News Briefs: Spark from Saw Starts Treatment Plant Fire

In this week's water and wastewater news, a fire ignites at a Minnesota plant, East Lansing responds to worker lawsuit and Alabama utilities could lose tax exemption.
News Briefs: Spark from Saw Starts Treatment Plant Fire

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On late Tuesday, a small explosion at the Metropolitan Wastewater Treatment Plant in St. Paul, Minnesota, quickly turned into a blaze so intense firefighters had to battle it from the exterior. The fire, which was limited to an older part of the facility being decommissioned, started when a contract employee cut into a scrubber.

“It was a pretty thick cloud of smoke rolling up from over there,” said employee Mike Moss to CBS Minnesota. “Pretty strong odor. We could smell it in here even though the wind was carrying it in that direction.”

According to a report in the Star Tribune, Fire Marshal Steve Zaccard said the contractor shouldn’t have been cutting in an atmosphere of explosive vapors.

“Whatever it was was residual from when it was used as a scrubber,” Zaccard said. “Obviously, there was something there that emitted flammable vapors, though clearly, it wasn’t anticipated.”

The blaze was contained in about an hour, and one employee was treated for minor injuries. The plant remained online during the incident.

“We’ll probably examine the runoff, test the air around here as well just for a precaution,” Zaccard said to CBS Minnesota.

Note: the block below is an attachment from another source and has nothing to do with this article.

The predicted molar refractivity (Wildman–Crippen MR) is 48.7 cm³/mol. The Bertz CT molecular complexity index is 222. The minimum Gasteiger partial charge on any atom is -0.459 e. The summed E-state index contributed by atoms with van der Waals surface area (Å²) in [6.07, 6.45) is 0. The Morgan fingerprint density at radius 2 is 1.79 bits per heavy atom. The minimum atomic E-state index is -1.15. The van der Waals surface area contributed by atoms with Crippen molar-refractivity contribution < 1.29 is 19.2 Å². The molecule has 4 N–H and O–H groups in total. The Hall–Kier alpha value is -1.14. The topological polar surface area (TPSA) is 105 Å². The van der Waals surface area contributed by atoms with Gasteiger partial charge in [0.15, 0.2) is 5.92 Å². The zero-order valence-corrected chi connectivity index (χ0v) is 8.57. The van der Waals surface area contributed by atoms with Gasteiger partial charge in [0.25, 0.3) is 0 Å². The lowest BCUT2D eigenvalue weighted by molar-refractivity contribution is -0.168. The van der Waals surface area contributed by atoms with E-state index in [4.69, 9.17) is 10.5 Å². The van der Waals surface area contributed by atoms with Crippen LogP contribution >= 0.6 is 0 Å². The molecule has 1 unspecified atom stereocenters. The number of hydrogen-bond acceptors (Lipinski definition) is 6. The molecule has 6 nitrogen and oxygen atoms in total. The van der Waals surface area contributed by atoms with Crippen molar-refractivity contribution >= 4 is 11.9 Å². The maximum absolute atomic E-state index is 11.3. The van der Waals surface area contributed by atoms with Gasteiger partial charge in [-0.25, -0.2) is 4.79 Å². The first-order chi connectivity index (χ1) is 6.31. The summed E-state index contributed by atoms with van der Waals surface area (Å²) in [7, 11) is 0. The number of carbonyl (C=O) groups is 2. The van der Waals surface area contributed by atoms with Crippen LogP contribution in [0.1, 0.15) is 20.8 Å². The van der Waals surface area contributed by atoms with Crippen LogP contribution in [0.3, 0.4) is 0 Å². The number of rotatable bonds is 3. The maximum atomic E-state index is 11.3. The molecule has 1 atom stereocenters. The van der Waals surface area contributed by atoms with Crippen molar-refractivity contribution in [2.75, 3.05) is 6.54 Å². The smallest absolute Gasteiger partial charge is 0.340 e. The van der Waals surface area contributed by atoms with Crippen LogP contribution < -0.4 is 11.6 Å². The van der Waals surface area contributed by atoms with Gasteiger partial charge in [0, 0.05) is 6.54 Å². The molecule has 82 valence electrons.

The 77-year-old facility is the largest in Minnesota with a 251 mgd capacity. About 350 employees and contractors work at the facility.

Source: Star Tribune, CBS Minnesota, TwinCities.com

East Lansing Admits Mistakes Were Made

The City of East Lansing, Michigan, has responded to a lawsuit filed by a group of wastewater treatment plant employees who say they were exposed to asbestos and mercury while working at the plant. In a statement, City Manager George Lahanas says the city “still believes it can do better” and has plans to hire outside experts to conduct a full review of plant safety.

“In running a WWTP, such as in the City of East Lansing, accidents of this nature do and will occur,” Lahanas said. “Unfortunately, some mistakes were made, but we are confident that we have learned from those mistakes and have made all necessary corrections.”

One former and eight current employees of the city’s wastewater treatment plant are suing the city. In addition to other complaints, the plaintiffs state they were not informed about a 2007 asbestos inspection at the plant.

“It appears that the survey may not have been properly shared with staff and the signage did not meet all MIOSHA expectations,” Lahanas said.

Source: Lansing State Journal

Alabama Proposal Would Eliminate Utility Tax Exemption

As part of plan to address a $700-million-plus budget deficit, Alabama Governor Robert Bentley has proposed removing a tax exemption for city-operated water, gas and power utilities. Representatives for the utilities say the added expense would likely be passed on to customers.

“We have no choice as a public utility,” says Rodney Owens, assistant general manager of the Anniston Water Works and Sewer Board, in an Anniston Star article.

The Public Utilities License Tax supports the state’s general fund and the Department of Mental Health. Currently, the state exempts some utilities, including countywide water systems and those operated by cities.

Source: Anniston Star



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